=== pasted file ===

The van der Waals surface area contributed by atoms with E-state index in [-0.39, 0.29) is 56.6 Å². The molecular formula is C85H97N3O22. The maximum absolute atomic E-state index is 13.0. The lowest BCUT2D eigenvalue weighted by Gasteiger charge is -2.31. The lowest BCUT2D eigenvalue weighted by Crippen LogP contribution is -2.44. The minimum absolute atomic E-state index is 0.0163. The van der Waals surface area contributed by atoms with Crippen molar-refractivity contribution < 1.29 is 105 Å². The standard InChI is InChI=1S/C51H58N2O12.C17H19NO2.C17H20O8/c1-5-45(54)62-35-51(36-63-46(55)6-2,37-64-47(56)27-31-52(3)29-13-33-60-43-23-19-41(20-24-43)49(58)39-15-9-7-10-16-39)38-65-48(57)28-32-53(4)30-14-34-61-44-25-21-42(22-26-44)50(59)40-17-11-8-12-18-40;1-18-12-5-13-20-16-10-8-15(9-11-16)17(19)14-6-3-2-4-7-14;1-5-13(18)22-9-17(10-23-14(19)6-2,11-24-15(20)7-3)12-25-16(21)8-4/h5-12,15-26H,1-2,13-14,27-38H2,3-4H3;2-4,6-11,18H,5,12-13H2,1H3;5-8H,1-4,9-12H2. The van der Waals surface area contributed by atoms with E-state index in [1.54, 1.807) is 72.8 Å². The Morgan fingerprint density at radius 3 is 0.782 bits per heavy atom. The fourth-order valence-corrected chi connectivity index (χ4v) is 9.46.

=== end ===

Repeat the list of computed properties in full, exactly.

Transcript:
The van der Waals surface area contributed by atoms with E-state index in [-0.39, 0.29) is 56.6 Å². The molecular formula is C85H97N3O22. The maximum absolute atomic E-state index is 13.0. The lowest BCUT2D eigenvalue weighted by Gasteiger charge is -2.31. The lowest BCUT2D eigenvalue weighted by Crippen LogP contribution is -2.44. The minimum absolute atomic E-state index is 0.0163. The van der Waals surface area contributed by atoms with Crippen molar-refractivity contribution < 1.29 is 105 Å². The standard InChI is InChI=1S/C51H58N2O12.C17H19NO2.C17H20O8/c1-5-45(54)62-35-51(36-63-46(55)6-2,37-64-47(56)27-31-52(3)29-13-33-60-43-23-19-41(20-24-43)49(58)39-15-9-7-10-16-39)38-65-48(57)28-32-53(4)30-14-34-61-44-25-21-42(22-26-44)50(59)40-17-11-8-12-18-40;1-18-12-5-13-20-16-10-8-15(9-11-16)17(19)14-6-3-2-4-7-14;1-5-13(18)22-9-17(10-23-14(19)6-2,11-24-15(20)7-3)12-25-16(21)8-4/h5-12,15-26H,1-2,13-14,27-38H2,3-4H3;2-4,6-11,18H,5,12-13H2,1H3;5-8H,1-4,9-12H2. The van der Waals surface area contributed by atoms with E-state index in [1.54, 1.807) is 72.8 Å². The Morgan fingerprint density at radius 3 is 0.782 bits per heavy atom. The fourth-order valence-corrected chi connectivity index (χ4v) is 9.46.